Born: 1873 (Cetinje, Principality of Montenegro)
Elena of Montenegro was born on January 8, 1873, in Cetinje, the capital of the Principality of Montenegro. She was the daughter of King Nicholas I and Queen Milena of Montenegro. As a member of the Petrovi-Njego family, Elena was raised in an environment that fostered unity and emphasized the importance of family values. The conversations at the dinner table were conducted in French, and topics such as politics and poetry were discussed with equal ease. Despite the formalities of royal life, the Petrovi-Njego family maintained a sense of spontaneity and allowed each member’s personality to shine.
Elena was tutored by a Swiss governess named Luisa Neukomn from the age of six until she turned twelve. Afterward, she received education at the prestigious Smolny Institute in Saint Petersburg, Russia, until the age of 18. During her time at the institute, Elena developed an interest in pastel painting and enjoyed activities such as hunting and fishing. She also immersed herself in Russian culture and literature, collaborating with the Russian literary magazine, Nedelya, by publishing her own poems.
Described as shy and reserved, Elena possessed a stubborn streak and was deeply attached to traditions. She had a sensitive soul and a curious mind, and she nurtured a profound love for nature, with the cyclamen being her favorite flower. Notably, Elena stood tall at 180 cm (5-foot 11 inches), making her a striking figure.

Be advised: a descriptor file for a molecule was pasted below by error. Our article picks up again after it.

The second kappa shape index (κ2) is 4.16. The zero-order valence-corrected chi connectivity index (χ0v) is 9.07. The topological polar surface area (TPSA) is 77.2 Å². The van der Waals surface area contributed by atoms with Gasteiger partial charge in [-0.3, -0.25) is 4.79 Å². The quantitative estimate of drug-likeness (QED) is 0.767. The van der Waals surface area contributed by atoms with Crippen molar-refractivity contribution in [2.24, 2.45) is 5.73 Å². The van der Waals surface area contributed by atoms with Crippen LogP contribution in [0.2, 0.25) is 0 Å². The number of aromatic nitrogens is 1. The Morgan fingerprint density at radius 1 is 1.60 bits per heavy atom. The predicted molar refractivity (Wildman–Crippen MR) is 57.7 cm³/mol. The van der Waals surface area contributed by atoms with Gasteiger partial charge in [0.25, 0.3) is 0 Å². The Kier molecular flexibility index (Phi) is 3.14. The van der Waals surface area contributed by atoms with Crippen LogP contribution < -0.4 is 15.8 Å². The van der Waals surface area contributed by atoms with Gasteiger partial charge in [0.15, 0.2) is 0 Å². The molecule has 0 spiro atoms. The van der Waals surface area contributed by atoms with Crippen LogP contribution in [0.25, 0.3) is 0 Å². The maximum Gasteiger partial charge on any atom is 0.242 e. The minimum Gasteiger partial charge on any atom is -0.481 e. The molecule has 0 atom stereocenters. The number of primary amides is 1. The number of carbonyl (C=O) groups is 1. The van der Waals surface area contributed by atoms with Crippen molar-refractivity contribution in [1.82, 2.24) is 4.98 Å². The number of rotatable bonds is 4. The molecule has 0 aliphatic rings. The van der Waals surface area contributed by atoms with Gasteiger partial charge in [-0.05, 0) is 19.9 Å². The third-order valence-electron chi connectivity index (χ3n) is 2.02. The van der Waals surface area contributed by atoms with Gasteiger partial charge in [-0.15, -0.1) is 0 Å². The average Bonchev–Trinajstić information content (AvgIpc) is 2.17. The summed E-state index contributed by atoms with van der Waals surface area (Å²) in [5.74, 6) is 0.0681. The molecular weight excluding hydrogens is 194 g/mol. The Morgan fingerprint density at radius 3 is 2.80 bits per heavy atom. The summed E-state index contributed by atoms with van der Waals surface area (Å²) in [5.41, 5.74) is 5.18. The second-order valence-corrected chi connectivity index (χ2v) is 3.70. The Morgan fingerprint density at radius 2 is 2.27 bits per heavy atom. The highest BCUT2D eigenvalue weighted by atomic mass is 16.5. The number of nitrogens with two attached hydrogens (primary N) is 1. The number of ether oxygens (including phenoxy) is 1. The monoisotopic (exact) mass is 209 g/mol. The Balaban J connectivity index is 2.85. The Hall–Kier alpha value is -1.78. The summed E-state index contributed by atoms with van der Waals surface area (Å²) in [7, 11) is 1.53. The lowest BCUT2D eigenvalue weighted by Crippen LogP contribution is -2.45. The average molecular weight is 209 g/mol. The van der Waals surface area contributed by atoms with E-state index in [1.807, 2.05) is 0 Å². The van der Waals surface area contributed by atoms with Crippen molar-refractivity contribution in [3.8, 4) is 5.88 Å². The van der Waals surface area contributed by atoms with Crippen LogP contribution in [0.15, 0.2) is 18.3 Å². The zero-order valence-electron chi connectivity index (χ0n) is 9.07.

In Italy, Queen Margherita became concerned about the marriage prospects for her only son, the future king. In collaboration with Francesco Crispi, an influential figure of Albanian origin who advocated for greater Italian influence in the Balkans, Queen Margherita arranged a meeting between Elena and Prince Victor Emmanuel. This strategic alliance aimed to prevent the genetic complications that often afflicted European royalty due to intermarriages between close relatives.
In April 1895, Elena attended the International Art Exhibition in Venice, where she was introduced to the king and queen of Italy. She also had the opportunity to meet Prince Victor Emmanuel at one of the opera events. This encounter marked the beginning of their courtship.
On July 29, 1900, Elena and Victor Emmanuel tied the knot, with Elena officially becoming the Queen of Italy. Throughout their marriage, Elena and Victor Emmanuel faced various challenges, including their brief claims to the titles of Empress of Ethiopia and Queen of the Albanians. However, both titles were abandoned when Victor Emmanuel formally renounced them in 1943.
Elena dedicated herself to her role as Queen of Italy, supporting her husband in his duties as king. Together, they had one son, Umberto II, who would later succeed Victor Emmanuel as king. Elena’s contribution to society extended beyond the realm of royal duties. She was actively involved in several charitable and social initiatives, demonstrating her compassion and concern for the well-being of others.
In recognition of her exemplary life, Elena was honored with the title of Servant of God by the Catholic Church in 2001 when her canonization process began. She left a lasting impact on Italian society and played a significant role in shaping the history of women as a queen and philanthropist.